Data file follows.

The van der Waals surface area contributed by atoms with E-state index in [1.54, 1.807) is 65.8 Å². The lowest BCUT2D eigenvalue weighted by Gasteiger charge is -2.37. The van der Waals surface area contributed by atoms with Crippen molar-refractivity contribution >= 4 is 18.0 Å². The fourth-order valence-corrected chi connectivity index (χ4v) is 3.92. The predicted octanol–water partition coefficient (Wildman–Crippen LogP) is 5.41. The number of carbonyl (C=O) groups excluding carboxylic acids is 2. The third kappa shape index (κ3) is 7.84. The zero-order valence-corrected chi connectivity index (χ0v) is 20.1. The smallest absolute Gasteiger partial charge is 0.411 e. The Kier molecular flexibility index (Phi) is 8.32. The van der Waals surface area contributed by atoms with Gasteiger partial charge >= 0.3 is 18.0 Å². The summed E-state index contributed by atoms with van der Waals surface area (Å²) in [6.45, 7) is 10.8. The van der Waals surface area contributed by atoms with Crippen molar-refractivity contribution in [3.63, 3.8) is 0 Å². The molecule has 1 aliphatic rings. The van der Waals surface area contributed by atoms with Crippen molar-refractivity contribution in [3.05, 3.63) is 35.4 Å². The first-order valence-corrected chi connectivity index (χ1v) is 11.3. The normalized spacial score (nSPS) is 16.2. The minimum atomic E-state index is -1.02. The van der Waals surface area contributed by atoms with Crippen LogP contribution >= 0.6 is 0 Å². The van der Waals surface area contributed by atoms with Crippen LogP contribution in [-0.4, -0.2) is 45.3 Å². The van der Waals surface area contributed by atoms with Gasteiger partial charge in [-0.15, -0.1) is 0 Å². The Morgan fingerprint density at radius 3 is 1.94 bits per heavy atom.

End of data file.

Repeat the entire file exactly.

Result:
The van der Waals surface area contributed by atoms with E-state index in [1.54, 1.807) is 65.8 Å². The lowest BCUT2D eigenvalue weighted by Gasteiger charge is -2.37. The van der Waals surface area contributed by atoms with Crippen molar-refractivity contribution >= 4 is 18.0 Å². The fourth-order valence-corrected chi connectivity index (χ4v) is 3.92. The predicted octanol–water partition coefficient (Wildman–Crippen LogP) is 5.41. The number of carbonyl (C=O) groups excluding carboxylic acids is 2. The third kappa shape index (κ3) is 7.84. The zero-order valence-corrected chi connectivity index (χ0v) is 20.1. The smallest absolute Gasteiger partial charge is 0.411 e. The Kier molecular flexibility index (Phi) is 8.32. The van der Waals surface area contributed by atoms with Gasteiger partial charge >= 0.3 is 18.0 Å². The summed E-state index contributed by atoms with van der Waals surface area (Å²) in [6.45, 7) is 10.8. The van der Waals surface area contributed by atoms with Crippen molar-refractivity contribution in [3.63, 3.8) is 0 Å². The molecule has 1 aliphatic rings. The van der Waals surface area contributed by atoms with Crippen molar-refractivity contribution in [3.05, 3.63) is 35.4 Å². The first-order valence-corrected chi connectivity index (χ1v) is 11.3. The normalized spacial score (nSPS) is 16.2. The minimum atomic E-state index is -1.02. The van der Waals surface area contributed by atoms with Crippen LogP contribution >= 0.6 is 0 Å². The van der Waals surface area contributed by atoms with Crippen LogP contribution in [-0.4, -0.2) is 45.3 Å². The van der Waals surface area contributed by atoms with Gasteiger partial charge in [-0.15, -0.1) is 0 Å². The Morgan fingerprint density at radius 3 is 1.94 bits per heavy atom.